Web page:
Stand Up and Be Heard!
As nanotechnology leads the pack in the techo-world, Western is gearing up to make “nanotech” an integral part of its science programs.
According to Assistant Professor of Chemistry Dr. Chris Yen, Western is incorporating the study of nanotechnology by branching out in several areas, including the development of several courses on the subject. Nanotechnology is the study of matter on an atomic and molecular scale. Yen said the technology generally deals with the development of new advanced materials in nanoscale. The first course, "Introduction to Nanotechnology," is scheduled to be offered for in spring 2012, with more courses being added in both the biology and chemistry departments.
Thanks to a federal grant from the Department of Energy, the university’s chemistry department will soon purchase a Raman spectrometer. Named after Indian physicist C.V. Raman, who earned a Nobel Prize for his discovery of the Raman effect, the instrument is important to researchers in identifying molecules and material.
The grant was awarded to the Connecticut State University System to be used to advance nanotechnology education at all four state universities. The CSUS is promoting continued growth in this area and hopes to have all four institutions share in a comprehensive program. While equipment and other courses will be implemented at the other universities, Western will be the only one with a Raman spectrometer.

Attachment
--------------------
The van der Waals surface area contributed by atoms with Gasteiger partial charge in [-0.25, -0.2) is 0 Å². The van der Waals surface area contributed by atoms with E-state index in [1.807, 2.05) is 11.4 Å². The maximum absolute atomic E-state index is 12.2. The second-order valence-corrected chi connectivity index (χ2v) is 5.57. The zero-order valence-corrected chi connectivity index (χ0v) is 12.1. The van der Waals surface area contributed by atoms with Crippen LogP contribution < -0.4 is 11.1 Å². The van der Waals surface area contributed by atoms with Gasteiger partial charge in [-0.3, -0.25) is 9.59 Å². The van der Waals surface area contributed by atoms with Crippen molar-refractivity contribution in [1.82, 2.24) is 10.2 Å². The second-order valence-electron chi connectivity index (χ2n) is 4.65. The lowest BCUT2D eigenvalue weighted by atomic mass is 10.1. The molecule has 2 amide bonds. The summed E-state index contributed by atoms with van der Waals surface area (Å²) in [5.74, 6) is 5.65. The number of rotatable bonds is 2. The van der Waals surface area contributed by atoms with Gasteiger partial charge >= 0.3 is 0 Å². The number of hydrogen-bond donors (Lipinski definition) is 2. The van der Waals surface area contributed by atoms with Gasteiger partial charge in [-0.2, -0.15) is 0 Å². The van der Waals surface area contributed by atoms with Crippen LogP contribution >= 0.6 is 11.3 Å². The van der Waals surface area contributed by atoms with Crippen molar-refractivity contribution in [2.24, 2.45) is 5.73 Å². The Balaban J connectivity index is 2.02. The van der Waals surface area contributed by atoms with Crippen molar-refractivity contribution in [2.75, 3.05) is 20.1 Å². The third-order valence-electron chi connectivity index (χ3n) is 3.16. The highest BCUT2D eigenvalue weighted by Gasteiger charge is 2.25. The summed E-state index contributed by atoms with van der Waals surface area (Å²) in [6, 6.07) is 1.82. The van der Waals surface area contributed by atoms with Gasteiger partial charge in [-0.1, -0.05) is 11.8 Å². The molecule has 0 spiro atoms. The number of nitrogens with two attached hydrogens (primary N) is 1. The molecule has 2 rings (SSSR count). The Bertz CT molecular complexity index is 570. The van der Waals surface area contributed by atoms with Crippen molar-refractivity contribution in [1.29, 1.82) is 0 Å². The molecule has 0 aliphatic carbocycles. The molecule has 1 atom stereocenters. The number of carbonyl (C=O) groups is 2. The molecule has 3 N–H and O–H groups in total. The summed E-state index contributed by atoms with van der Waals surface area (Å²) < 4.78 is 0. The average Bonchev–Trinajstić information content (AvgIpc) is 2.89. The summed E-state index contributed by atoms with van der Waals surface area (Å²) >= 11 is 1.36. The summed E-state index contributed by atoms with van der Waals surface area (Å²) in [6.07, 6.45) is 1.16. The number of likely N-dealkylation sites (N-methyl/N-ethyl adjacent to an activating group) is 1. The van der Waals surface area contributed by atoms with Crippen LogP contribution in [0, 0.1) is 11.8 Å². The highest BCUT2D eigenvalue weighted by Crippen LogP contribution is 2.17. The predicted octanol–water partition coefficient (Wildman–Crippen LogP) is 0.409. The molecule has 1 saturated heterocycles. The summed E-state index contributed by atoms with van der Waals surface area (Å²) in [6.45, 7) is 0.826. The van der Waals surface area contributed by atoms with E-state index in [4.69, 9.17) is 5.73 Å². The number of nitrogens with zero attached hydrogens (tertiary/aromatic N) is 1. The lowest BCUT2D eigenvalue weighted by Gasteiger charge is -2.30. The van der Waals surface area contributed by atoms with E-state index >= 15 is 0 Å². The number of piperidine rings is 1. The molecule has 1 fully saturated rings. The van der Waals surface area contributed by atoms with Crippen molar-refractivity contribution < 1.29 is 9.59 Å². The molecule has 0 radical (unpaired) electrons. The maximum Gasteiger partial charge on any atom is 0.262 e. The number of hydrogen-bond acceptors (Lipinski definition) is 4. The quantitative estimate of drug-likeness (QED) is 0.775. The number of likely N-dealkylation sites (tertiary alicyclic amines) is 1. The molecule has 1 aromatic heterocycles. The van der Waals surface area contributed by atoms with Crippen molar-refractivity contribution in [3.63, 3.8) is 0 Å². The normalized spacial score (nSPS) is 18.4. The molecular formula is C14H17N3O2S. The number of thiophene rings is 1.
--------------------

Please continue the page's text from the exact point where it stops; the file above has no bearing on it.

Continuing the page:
“Nanotubes and nanowires are an essential element to next-generation solar cells and solar-to-fuel conversion,” Yen said. “In order to show and further study these nanotubes and their properties to students, we need the Raman spectrometer. Nano is the future of technology, and we need to stay on top of that.”
WCSU also participated in the 18th Annual Connecticut Microelectronics and Optoelectronics Consortium on March 16, 2011, in New Haven. Discourse included nanoelectronics and nanophotonics, and technological industry giants such as United Technologies and Pitney Bowes also participated.